Friday, May 11, 2007

So I turned 21...

...and learned that alcohol burns. It's warm in your throat and your stomach, and it makes your tongue feel all bitter-tingly, although you can't taste the alcohol as much when it's moving through or around in your mouth, but mostly after you swallow. I wonder why? Is it because that's when you inhale so it gets the chance to evaporate/oxidize? Anyone know organic chemistry?



It was an interesting first exposure - a lot of my friends came over to watch me try my first drink (a rum-pineapple-orange concoction by Kristen Dorsey). I made the mistake of sipping the shot and immediately made a terrible face that Mark Penner may or may not have caught on camera. The subsequent sips of cold white chocolate liqueur, courtesy of Ray Young, were much better. I didn't have very much, since I had to write a paper that night; I've yet to get tipsy (and somewhat doubt I'll ever really get drunk, which suits me fine).



Some folks ask me why I waited until my birthday to drink. Personal preference, really. I don't think it's morally wrong to consume alcohol at any age, and think that the current legal minimum age law in America (21) is wholly arbitrary, and to be honest, a little dumb. (This is assuming responsible consumption - not that you don't get drunk, but that you make sure everything and everybody is safe and fully informed, which is a good general rule of thumb for all activities in life anyway. I vehemently oppose reckless drinking no matter how old you are.) I don't think responsible drinking ought to be an act of rebellion. However, I never had a burning desire to try alcohol, and the "wait 'till you're legal" thing was very meaningful to my parents, so I waited. That's it. Not a big deal. Doesn't make me any better, any more prudish, any less social than my friends who didn't wait. (And I'm very grateful to them and the drinking environment at Olin, since I've never felt pressured to try alcohol before I wanted to.)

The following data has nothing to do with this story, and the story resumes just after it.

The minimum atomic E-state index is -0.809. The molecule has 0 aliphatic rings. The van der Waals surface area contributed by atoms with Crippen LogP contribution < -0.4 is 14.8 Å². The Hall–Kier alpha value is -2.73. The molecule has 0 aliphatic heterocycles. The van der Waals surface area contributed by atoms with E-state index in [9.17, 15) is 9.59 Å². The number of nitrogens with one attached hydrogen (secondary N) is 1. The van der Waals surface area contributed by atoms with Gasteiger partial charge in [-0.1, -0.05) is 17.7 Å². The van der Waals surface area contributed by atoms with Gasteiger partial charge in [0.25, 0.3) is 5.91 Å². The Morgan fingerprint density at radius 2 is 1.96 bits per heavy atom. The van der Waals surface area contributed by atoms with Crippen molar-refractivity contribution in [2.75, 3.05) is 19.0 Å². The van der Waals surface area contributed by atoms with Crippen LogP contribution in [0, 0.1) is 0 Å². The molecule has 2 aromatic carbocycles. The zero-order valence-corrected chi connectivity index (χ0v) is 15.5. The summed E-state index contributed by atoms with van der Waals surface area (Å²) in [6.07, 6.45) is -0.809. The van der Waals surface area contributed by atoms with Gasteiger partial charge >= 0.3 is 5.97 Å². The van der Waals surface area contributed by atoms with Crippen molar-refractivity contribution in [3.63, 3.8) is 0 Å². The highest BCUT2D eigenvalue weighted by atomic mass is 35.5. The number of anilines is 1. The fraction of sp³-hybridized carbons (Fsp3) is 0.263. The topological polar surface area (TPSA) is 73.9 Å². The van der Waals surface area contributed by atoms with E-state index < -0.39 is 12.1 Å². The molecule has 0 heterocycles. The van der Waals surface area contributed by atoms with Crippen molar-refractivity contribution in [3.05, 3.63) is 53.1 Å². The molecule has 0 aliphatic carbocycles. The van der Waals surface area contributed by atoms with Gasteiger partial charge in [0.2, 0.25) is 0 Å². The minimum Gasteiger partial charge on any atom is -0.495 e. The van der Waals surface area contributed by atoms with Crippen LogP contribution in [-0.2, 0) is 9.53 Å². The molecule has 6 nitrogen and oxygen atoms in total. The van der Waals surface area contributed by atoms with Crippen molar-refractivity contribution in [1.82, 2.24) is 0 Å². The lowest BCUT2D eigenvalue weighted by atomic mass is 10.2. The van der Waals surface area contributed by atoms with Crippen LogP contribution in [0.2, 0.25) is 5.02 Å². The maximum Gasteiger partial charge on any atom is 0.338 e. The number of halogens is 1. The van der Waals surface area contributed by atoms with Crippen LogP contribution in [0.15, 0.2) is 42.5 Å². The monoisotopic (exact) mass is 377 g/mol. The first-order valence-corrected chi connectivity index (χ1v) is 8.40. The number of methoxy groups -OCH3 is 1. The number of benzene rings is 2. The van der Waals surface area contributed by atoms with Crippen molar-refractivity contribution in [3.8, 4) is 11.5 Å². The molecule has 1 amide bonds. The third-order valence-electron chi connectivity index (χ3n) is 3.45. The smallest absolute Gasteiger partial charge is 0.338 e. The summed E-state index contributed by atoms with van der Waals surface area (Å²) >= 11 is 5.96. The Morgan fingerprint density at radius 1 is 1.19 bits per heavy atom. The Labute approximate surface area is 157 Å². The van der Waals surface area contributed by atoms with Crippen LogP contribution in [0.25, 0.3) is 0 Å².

Having tried alcohol now after years of listening to descriptions of it, I'm fascinated by the relationship of my previous conception of alcohol and my current understanding of what it's like to drink - sort of the theory vs. practice gap, or the "how do you describe red to a blind person" thing. I've got to find out more about the psychological and physiological effects of alcohol now, beyond the dinky little symptoms lists I found online the night before. I realize that the usual effect of having a few drinks is to make you stop thinking intellectual thoughts, but hey - to each their own.

3 comments:

Sean McBride said...

I don't want to sound stuck up or silly, but sometimes that ability to "turn it off" for a while and stop thinking intellectual thoughts is a really nice thing. It's true though, to each his own. I've discovered I'm more of a cocktail type. :)

L33tminion said...

... although you can't taste the alcohol as much when it's moving through or around in your mouth, but mostly after you swallow... Is it because that's when you inhale so it gets the chance to evaporate/oxidize?

Two reasons:

1. Alcohol has a strong smell, but it takes a second for that to reach your nose from your mouth.

2. Alcohol has a strong flavor, but it also numbs your tastebuds.

Mel said...

Sean: Once SCOPE and all that is over and I have no more work to do, I'll give it a shot (no pun intended). I've needed all my brain cells to write papers so far. So we'll see - maybe it /is/ nice to be able to turn your brain off for a while. I've never been able to do that.